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Matthew Kelly: On Faith and Fatherhood
Christopher Heffron

Author Matthew Kelly has spoken to millions of Catholics in over 50 countries. But his favorite audience is his one-year-old son, Walter.

World Youth Day: Celebrating Young Faith
Edited by Christopher Heffron

These young, vibrant Catholics are coming to Spain for World Youth Day.

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God bless our youth! Not all the reflections we received could fit into this article. To read more from participants of this year’s World Youth Day in Madrid—including on-site reporting from the event—go to AmericanCatholic.org/WorldYouthDay.

Spiritually Healthy Children
Alicia von Stamwitz

Here are seven tips to help our children develop spiritually.

WEB+ We would like to continue this conversation with you, our readers. We invite you to go to facebook.com/StAnthonyMessengerMagazineor e-mail us at mailto:mageditors@AmericanCatholic.org and tell us YOUR stories and ideas.
An Encounter With Jesus in Jamaica
Suzanne Rose

Spreading lotion onto the hands of abandoned women cared for by Blessed Mother Teresa’s sisters taught this volunteer a lesson of love.

Judge Janine P. Geske: Circles of Healing
John Feister

Amidst our clergy sex-abuse crisis, it’s time for healing and restoration, says this former Wisconsin Supreme Court justice.

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Jutta of Thuringia: Today's patroness of Prussia began her life amidst luxury and power but died the death of a simple servant of the poor.
<p>In truth, virtue and piety were always of prime importance to Jutta and her husband, both of noble rank. The two were set to make a pilgrimage together to the holy places in Jerusalem, but her husband died on the way. The newly widowed Jutta, after taking care to provide for her children, resolved to live in a manner utterly pleasing to God. She disposed of the costly clothes, jewels and furniture befitting one of her rank, and became a Secular Franciscan, taking on the simple garment of a religious.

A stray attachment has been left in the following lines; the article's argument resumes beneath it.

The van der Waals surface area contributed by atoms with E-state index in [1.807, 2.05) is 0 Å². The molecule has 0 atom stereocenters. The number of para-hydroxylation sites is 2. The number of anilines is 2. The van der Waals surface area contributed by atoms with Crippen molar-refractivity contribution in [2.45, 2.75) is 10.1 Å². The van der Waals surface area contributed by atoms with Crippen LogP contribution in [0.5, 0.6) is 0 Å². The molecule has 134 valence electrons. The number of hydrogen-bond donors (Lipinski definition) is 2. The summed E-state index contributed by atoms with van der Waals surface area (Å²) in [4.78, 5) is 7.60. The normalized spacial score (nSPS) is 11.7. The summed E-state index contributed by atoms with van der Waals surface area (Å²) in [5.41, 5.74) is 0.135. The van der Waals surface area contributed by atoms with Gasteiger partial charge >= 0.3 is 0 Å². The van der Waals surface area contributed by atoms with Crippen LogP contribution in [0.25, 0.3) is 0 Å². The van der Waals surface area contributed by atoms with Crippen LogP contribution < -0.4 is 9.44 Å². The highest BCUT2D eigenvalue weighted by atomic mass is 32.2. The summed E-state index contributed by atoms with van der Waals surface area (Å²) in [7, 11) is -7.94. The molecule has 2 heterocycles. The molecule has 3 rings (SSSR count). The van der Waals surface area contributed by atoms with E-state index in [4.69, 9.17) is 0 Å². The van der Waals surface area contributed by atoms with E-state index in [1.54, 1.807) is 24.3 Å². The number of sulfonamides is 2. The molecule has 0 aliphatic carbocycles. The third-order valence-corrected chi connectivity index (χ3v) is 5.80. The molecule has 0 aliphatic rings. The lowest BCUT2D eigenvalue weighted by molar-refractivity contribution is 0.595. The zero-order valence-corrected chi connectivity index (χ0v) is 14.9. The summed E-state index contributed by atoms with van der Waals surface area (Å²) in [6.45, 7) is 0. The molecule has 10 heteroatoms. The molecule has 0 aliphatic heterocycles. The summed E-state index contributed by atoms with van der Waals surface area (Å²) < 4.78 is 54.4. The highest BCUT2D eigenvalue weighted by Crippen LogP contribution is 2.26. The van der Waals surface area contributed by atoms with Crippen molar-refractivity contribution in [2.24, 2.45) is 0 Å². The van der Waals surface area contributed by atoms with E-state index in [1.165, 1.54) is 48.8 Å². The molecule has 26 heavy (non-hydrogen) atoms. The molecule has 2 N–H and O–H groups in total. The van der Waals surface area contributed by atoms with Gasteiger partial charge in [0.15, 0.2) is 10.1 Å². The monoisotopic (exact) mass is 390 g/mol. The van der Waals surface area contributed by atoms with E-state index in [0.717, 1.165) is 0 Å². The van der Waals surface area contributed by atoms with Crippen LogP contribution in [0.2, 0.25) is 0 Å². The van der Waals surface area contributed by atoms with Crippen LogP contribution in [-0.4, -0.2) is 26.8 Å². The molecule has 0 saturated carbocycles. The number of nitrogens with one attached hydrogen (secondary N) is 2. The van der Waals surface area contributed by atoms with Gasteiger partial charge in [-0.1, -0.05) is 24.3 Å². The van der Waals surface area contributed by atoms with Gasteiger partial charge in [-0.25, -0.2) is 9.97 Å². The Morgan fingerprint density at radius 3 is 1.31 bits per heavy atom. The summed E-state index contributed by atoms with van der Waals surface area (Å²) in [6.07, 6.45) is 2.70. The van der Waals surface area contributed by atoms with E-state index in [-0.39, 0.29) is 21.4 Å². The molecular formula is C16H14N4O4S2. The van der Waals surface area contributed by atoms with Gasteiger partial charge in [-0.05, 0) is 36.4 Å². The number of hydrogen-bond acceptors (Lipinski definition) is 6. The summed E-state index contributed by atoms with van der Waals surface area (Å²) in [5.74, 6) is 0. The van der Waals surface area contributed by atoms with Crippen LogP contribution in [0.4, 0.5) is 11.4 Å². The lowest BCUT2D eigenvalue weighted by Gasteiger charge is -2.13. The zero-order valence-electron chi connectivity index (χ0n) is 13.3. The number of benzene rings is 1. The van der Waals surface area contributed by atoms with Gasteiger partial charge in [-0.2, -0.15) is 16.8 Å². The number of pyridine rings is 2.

</p><p>From that point her life was utterly devoted to others: caring for the sick, particularly lepers; tending to the poor, whom she visited in their hovels; helping the crippled and blind with whom she shared her own home. Many of the townspeople of Thuringia laughed at how the once-distinguished lady now spent all her time. But Jutta saw the face of God in the poor and felt honored to render whatever services she could.
</p><p>About the year 1260, not long before her death, Jutta lived near the non-Christians in eastern Germany. There she built a small hermitage and prayed unceasingly for their conversion. She has been venerated for centuries as the special patron of Prussia.</p> American Catholic Blog The confessional is not the dry-cleaner’s; it is an encounter with Jesus, with that Jesus who is waiting for us, who is waiting for us as we are.

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CATHOLIC GREETINGS
New Home
The family home is the place where children first meet and learn about God.

Nativity of St. John the Baptist
The one who prepared the way for the Messiah remains a witness to Christians today.

Sacrament of Anointing
“For as Christ’s sufferings overflow to us, so through Christ does our encouragement also overflow.”

Summer
Relax! God can find us in the leisure of the day.

St. Aloysius Gonzaga
This 16th-century Jesuit, known as the patron of seminarians and AIDS patients, died of a plague at age 23.


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